Back in the late 1970’s, my dad took on the daunting task of replacing the tin roof on our elderly farmhouse. Peeling away layers of old tin and rotten shingles, he managed to straighten things up, and then spent several days nailing down fresh tin, hammer in hand.
Not many of us would consider pounding nails through tin like that today. For most of us, this would be just another situation where the cordless drill comes to the rescue. Whether you’re hanging a picture on an apartment wall, grinding rust from a car fender or putting up drywall in a new house, it seems there’s always a situation where this wireless wonder comes in handy.
It’s what we do
Drilling holes in things has been a part of the human experience for the better part of the last 35,000 years or so. Pointed rocks and smooth sticks were some of the earliest devices, eventually leading to various bow- and hand-drill designs. While bow drills, which converted back and forth motion into the first high-speed drilling, were initially used for construction, they were also put to work in dentistry. Yup, archeologists have found human remains in Pakistan—dating back nearly 9,000 years—that had drilled teeth. Not to mention trepanning, the practice of drilling holes in the skull to cure seizures, treat migraines or release evil spirits from the brain cage.
Fast-forward to 1889, when Australian inventors Arthur James Arnot and William Blanch Brain patented the electric drill. Thirty years later, Black & Decker upped the ante, patenting the pistol-grip portable electric drill we know today.
But perhaps because of that darned cord, the drill remained a tool used for drilling holes and little else. Drywall became more common after World War II, but in those early years, installers insisted on nailing the panels into place. One miss, and you’d be mixing up a little extra joint compound. Eventually, the power drill would help deal with that problem, in spite of the cord.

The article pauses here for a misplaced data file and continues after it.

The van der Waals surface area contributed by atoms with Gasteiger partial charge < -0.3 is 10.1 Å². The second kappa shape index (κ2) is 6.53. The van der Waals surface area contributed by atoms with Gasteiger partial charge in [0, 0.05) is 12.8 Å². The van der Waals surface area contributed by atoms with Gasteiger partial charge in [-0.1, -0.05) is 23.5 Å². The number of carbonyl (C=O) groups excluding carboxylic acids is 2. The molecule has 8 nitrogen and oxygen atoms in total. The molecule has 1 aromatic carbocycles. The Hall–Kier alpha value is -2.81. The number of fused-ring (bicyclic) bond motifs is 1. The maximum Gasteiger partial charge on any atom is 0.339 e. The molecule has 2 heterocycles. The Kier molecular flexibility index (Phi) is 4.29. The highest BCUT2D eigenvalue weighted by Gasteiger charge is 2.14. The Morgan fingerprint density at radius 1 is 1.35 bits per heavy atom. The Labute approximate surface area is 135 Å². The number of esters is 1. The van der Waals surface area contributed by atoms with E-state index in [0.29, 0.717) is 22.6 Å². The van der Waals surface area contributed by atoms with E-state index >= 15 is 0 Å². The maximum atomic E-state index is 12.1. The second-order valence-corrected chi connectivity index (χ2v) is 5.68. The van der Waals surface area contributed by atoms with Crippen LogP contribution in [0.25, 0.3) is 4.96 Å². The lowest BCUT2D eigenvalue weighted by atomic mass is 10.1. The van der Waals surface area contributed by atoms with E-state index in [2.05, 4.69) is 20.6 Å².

By 1961, Black & Decker came up with the first battery-operated drill. But it took a partnership with NASA to improve on things, sending cordless drills into space with the Apollo astronauts. Two decades later, they would become a viable option for the home handyman. They were expensive, couldn’t handle heavy work, and the batteries died out pretty quickly. Other cordless tools have since been developed, but the drill remains the most popular and versatile of the lot.
Up for the job
With a plethora of drill bits, tools and attachments, today’s cordless drill can tackle many a task. Need to pump water? There’s an attachment for that. Remove a tire, install a roof, secure a ladder for climbing, close a defective sunroof on a car…
Choosing the right cordless drill depends on a few general factors, such as the typical jobs you’ll be handling. More volts means more power, but it can also mean more weight. That drill might feel pretty good in your hand in the store, but try to imagine swinging it around all day while muscling sheets of drywall into place. Here are a few tips to help choose the right cordless drill for you.
- Models between 12 and 18 volts are great for general all-around use. If you expect to be drilling into steel or masonry, you might want to opt for a larger model.
- Seek a variable-speed model. Lower speeds work best for setting screws, while higher speeds are ideal for drilling into substances such as wood. Many have an adjustable clutch to protect the motor when a screw or drill bit meets resistance.
- Battery choice is important: Lithium-ion batteries are the latest development, far outperforming the traditional cordless-tool batteries. They’re also way lighter and hold a charge for much longer. There’s nothing like picking up your drill to do a job and the battery is dead. An extra battery is always nice to have on hand.
- Cordless drills are popular sale items, so there’s usually a deal to be had somewhere. Kits will often include useful items like drill and screwdriver bits, extra batteries and a carrying case.
- Prices vary greatly, but for the home handyperson, a less expensive model will usually suffice. I had a $40 drill that lasted through years of odd jobs that included all of the electrical and drywall work on a large house addition.
So if you don’t have a decent cordless drill in your household tool box, it’s worth some serious consideration. They are one of the easiest and most versatile power tools to you will ever use, whether it’s hanging that picture of Grandpa or tapping the maple tree in the backyard.
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